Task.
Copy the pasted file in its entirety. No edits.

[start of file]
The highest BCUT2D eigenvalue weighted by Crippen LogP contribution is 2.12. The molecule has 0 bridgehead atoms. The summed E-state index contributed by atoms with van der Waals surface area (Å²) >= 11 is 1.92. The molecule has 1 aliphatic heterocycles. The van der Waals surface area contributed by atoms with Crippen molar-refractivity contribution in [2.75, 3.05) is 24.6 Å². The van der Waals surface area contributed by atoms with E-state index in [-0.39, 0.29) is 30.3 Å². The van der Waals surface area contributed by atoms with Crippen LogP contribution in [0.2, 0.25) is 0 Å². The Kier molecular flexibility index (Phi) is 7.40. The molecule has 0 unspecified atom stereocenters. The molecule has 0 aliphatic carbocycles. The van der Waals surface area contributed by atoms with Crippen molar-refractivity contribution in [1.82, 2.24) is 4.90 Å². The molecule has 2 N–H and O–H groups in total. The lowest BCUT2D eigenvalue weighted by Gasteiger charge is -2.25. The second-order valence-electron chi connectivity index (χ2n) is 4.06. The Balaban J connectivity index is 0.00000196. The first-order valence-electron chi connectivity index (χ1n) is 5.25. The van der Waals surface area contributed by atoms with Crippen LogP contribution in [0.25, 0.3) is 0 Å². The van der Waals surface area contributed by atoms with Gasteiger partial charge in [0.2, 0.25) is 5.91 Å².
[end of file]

The highest BCUT2D eigenvalue weighted by Crippen LogP contribution is 2.12. The molecule has 0 bridgehead atoms. The summed E-state index contributed by atoms with van der Waals surface area (Å²) >= 11 is 1.92. The molecule has 1 aliphatic heterocycles. The van der Waals surface area contributed by atoms with Crippen molar-refractivity contribution in [2.75, 3.05) is 24.6 Å². The van der Waals surface area contributed by atoms with E-state index in [-0.39, 0.29) is 30.3 Å². The van der Waals surface area contributed by atoms with Crippen LogP contribution in [0.2, 0.25) is 0 Å². The Kier molecular flexibility index (Phi) is 7.40. The molecule has 0 unspecified atom stereocenters. The molecule has 0 aliphatic carbocycles. The van der Waals surface area contributed by atoms with Crippen molar-refractivity contribution in [1.82, 2.24) is 4.90 Å². The molecule has 2 N–H and O–H groups in total. The lowest BCUT2D eigenvalue weighted by Gasteiger charge is -2.25. The second-order valence-electron chi connectivity index (χ2n) is 4.06. The Balaban J connectivity index is 0.00000196. The first-order valence-electron chi connectivity index (χ1n) is 5.25. The van der Waals surface area contributed by atoms with Crippen LogP contribution in [0.25, 0.3) is 0 Å². The van der Waals surface area contributed by atoms with Gasteiger partial charge in [0.2, 0.25) is 5.91 Å².